“Well, I will tell you what you will do. Draw a thousand pounds now; and when you have gone through that, draw another thousand, and when that is spent, draw another thousand, and when you have finished that, draw another thousand, and so on; but, find Livingstone.”

Surprised but not confused at the order — for I knew that Mr. Bennett when once he had made up his mind was not easily drawn aside from his purpose — I yet thought, seeing it was such a gigantic scheme, that he had not quite considered in his own mind the pros and cons of the case; I said, “I have heard that should your father die you would sell the ‘Herald’ and retire from business.”

“Whoever told you that is wrong, for there is not, money enough in New York city to buy the ‘New York Herald.’ My father has made it a great paper, but I mean to make it greater. I mean that it shall be a newspaper in the true sense of the word. I mean that it shall publish whatever news will be interesting to the world at no matter what cost.”

“After that,” said I, “I have nothing more to say. Do you mean me to go straight on to Africa to search for Dr. Livingstone?”

“No! I wish you to go to the inauguration of the Suez Canal first, and then proceed up the Nile. I hear Baker is about starting for Upper Egypt. Find out what you can about his expedition, and as you go up describe as well as possible whatever is interesting for tourists; and then write up a guide — a practical one — for Lower Egypt; tell us about whatever is worth seeing and how to see it.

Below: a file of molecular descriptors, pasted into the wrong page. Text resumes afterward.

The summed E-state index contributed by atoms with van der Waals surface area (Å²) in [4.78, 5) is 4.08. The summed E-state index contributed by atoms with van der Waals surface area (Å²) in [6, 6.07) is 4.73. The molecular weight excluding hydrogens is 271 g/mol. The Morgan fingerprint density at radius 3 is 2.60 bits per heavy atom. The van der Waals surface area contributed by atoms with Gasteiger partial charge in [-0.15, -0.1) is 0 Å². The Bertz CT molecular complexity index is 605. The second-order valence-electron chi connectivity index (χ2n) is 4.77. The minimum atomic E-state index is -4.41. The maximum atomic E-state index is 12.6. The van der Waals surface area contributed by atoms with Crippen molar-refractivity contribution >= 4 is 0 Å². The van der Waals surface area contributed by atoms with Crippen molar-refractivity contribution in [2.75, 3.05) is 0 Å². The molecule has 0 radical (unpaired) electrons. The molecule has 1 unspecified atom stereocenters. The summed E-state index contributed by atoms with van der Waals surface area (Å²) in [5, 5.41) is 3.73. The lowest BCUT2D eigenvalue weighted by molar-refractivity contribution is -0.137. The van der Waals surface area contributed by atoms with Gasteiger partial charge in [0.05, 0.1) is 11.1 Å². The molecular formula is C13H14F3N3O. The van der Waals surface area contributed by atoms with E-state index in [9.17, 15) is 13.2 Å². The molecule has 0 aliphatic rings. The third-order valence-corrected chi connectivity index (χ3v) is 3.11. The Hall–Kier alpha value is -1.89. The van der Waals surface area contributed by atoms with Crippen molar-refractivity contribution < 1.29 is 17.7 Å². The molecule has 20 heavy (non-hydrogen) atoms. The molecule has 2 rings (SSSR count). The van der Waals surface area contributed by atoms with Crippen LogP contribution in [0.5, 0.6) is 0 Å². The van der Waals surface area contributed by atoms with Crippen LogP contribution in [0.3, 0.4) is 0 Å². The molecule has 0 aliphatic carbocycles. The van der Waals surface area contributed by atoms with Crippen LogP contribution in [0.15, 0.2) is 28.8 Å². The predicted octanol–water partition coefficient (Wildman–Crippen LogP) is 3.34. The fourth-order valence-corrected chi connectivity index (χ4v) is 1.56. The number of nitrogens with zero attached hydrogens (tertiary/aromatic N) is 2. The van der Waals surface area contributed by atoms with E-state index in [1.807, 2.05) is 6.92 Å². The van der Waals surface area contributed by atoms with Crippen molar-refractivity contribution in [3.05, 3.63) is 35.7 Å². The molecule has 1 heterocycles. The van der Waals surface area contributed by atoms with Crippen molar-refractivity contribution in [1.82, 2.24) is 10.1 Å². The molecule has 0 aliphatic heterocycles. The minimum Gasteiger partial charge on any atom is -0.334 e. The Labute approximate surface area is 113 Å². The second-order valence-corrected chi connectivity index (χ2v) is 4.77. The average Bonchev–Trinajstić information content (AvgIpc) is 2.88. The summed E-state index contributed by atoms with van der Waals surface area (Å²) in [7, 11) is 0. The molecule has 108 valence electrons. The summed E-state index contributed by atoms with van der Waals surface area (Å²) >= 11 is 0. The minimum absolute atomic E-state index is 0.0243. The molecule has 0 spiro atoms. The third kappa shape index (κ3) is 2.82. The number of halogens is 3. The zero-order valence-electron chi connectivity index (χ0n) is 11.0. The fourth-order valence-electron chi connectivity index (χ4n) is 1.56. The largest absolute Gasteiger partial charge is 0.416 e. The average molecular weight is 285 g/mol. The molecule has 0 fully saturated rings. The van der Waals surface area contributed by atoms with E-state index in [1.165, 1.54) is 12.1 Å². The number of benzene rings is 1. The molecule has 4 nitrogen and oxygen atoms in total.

“Then you might as well go to Jerusalem; I hear Captain Warren is making some interesting discoveries there. Then visit Constantinople, and find out about that trouble between the Khedive and the Sultan.

“Then — let me see — you might as well visit the Crimea and those old battle-grounds, Then go across the Caucasus to the Caspian Sea; I hear there is a Russian expedition bound for Khiva. From thence you may get through Persia to India; you could write an interesting letter from Persepolis.

“Bagdad will be close on your way to India; suppose you go there, and write up something about the Euphrates Valley Railway. Then, when you have come to India, you can go after Livingstone. Probably you will hear by that time that Livingstone is on his way to Zanzibar; but if not, go into the interior and find him. If alive, get what news of his discoveries you can; and if you find he is dead, bring all possible proofs of his being dead. That is all. Good-night, and God be with you.”